A Superstrom Sandy aid package has just been approved by the United States Congress, releasing some $9 billion in aid.
This week saw sudden death talks on the “fiscal cliff” as Washington wrangled over the fate of the $600 billion that the “fiscal cliff” entailed, delaying a vote on the Sandy aid package that would release funds for reconstruction work, inviting criticism from Democrats and Republicans alike, especially those of the hardest-hit states on the Eastern Seaboard.
Now with the 112th Congress in place, the Sandy aid package has been approved, with an initial sum of $9.7 billion getting the green light, a much-needed decision, as it will prop up a flood insurance fund that was likely to run out of money by next week. House Speakeragreed to hold two votes on the total aid package of $60 billion.
Congress was being criticized for being slow to react to Sandy, the most costly natural disaster in US history after 2004’s Hurricane Katrina. Congress’ sluggard reaction, taking almost 60 days to approve the aid package, invited criticism and indeed anger from all corners, with politicians from New York and New Jersey, states which bore the brunt of the superstorm, urging the Lower House to move quicker.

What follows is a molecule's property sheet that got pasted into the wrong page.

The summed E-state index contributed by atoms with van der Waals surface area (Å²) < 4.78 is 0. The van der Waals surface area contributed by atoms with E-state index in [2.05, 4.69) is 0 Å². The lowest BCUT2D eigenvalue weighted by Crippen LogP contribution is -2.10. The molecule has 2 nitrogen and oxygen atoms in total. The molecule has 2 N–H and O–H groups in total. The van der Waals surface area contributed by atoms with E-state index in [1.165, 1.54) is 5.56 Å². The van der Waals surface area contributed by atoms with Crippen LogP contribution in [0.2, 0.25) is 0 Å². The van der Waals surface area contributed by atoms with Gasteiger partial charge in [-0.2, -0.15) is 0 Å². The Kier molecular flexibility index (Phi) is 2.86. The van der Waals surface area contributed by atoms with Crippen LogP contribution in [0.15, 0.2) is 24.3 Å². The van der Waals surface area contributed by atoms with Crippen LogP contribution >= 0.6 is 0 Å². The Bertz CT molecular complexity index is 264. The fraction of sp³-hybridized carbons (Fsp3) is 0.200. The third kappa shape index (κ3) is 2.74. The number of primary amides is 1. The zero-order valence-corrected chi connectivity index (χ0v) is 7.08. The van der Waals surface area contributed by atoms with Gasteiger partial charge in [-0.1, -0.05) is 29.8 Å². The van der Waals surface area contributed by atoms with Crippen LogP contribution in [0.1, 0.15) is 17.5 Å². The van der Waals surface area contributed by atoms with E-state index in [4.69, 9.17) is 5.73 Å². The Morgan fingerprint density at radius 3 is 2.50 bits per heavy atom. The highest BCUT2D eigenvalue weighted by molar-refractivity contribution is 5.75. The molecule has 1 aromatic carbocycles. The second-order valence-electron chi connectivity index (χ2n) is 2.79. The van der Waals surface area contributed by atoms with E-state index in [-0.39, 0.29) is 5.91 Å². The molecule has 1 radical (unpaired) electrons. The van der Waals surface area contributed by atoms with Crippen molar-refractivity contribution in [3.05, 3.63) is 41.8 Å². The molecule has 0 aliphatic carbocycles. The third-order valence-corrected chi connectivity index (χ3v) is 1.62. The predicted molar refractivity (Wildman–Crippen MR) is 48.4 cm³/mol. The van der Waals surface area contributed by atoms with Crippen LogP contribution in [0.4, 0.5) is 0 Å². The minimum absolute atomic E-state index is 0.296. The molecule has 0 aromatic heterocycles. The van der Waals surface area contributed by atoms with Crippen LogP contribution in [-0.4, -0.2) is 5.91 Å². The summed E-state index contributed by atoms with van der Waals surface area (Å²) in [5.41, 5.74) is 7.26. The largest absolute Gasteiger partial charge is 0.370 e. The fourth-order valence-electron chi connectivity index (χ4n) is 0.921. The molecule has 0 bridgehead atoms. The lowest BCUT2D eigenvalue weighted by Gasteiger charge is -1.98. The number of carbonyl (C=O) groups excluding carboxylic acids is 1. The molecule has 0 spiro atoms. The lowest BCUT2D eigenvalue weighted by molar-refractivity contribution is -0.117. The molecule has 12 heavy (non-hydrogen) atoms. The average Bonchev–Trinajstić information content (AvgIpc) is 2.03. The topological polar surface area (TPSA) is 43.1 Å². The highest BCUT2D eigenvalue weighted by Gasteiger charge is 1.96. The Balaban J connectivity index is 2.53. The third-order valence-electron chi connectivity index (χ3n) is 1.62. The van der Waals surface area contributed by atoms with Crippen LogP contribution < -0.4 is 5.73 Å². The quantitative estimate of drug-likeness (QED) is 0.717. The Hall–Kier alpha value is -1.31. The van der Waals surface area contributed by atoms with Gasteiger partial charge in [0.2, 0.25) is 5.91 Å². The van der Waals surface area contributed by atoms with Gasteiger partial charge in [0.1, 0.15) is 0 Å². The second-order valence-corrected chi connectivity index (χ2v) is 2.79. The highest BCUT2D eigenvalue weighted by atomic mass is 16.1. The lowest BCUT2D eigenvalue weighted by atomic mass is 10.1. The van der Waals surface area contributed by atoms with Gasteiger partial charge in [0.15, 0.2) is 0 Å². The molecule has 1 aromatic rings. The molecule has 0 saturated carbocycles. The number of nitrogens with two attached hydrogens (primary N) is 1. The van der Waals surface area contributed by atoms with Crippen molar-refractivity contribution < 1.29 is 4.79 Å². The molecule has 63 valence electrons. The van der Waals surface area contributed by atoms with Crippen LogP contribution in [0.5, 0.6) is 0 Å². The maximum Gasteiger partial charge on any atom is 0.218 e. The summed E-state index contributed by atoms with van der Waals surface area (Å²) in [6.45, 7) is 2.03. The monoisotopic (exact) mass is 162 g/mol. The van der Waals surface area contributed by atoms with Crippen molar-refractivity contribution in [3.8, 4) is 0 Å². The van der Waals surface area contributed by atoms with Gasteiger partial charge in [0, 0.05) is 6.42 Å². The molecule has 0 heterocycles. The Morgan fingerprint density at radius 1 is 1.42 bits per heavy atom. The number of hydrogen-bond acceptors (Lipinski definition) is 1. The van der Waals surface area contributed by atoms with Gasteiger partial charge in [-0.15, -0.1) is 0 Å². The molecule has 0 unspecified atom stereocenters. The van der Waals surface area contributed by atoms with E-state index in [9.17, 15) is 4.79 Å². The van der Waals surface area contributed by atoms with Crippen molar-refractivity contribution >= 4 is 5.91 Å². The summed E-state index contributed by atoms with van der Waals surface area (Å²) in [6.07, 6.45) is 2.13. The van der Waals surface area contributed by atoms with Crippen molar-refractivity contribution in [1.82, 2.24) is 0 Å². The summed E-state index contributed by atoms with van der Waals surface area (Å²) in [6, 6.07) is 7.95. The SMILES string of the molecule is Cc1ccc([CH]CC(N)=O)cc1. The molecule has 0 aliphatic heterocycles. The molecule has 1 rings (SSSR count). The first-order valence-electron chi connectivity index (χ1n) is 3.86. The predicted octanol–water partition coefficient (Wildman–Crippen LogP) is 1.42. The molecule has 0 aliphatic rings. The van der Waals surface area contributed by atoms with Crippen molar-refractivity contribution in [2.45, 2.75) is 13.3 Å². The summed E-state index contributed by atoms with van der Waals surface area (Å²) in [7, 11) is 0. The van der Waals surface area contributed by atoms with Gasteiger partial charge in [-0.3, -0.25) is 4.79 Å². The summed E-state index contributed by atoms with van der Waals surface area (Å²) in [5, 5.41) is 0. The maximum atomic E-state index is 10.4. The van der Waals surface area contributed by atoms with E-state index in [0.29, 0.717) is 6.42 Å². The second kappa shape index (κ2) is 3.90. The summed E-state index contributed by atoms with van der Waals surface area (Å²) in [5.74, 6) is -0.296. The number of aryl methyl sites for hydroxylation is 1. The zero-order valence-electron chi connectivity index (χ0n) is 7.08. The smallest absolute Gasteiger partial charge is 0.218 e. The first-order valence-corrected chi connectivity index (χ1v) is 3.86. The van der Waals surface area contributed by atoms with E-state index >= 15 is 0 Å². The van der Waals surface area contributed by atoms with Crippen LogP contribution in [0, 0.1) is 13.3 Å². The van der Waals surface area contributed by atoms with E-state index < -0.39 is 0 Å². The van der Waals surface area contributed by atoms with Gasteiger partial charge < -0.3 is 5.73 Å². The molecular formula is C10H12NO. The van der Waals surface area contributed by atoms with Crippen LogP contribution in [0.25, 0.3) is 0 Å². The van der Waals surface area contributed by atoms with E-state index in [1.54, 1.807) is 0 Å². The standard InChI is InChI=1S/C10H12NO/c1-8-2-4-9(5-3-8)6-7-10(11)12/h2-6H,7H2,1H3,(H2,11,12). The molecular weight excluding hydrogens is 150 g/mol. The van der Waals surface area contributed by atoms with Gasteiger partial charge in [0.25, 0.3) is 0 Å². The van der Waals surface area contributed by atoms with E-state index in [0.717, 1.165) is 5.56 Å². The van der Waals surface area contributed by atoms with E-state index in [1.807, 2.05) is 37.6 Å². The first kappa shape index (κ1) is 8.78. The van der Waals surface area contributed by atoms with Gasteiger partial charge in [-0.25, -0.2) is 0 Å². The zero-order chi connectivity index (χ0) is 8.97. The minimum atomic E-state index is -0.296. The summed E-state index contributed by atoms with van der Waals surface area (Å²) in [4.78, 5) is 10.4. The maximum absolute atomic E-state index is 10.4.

Commenting on the passing of the aid package, the governors of New York State and New Jersey, saying, "While we are pleased with this progress, today was just a down payment and it is now time to go even further and pass the final and more complete, clean disaster aid bill."and , welcomed the move in a joint statement, but stressed the need for the bill to be completed,
Superstorm Sandy claimed the lives of some 120 people, causing billions of dollars in damages and leaving thousands without shelter. Speaking about this, Representativesaid, “People are waiting to be paid. They're sleeping in rented rooms on cots somewhere, and they're not happy. They want to get their lives back on track, and it is cold outside. They see no prospect of relief."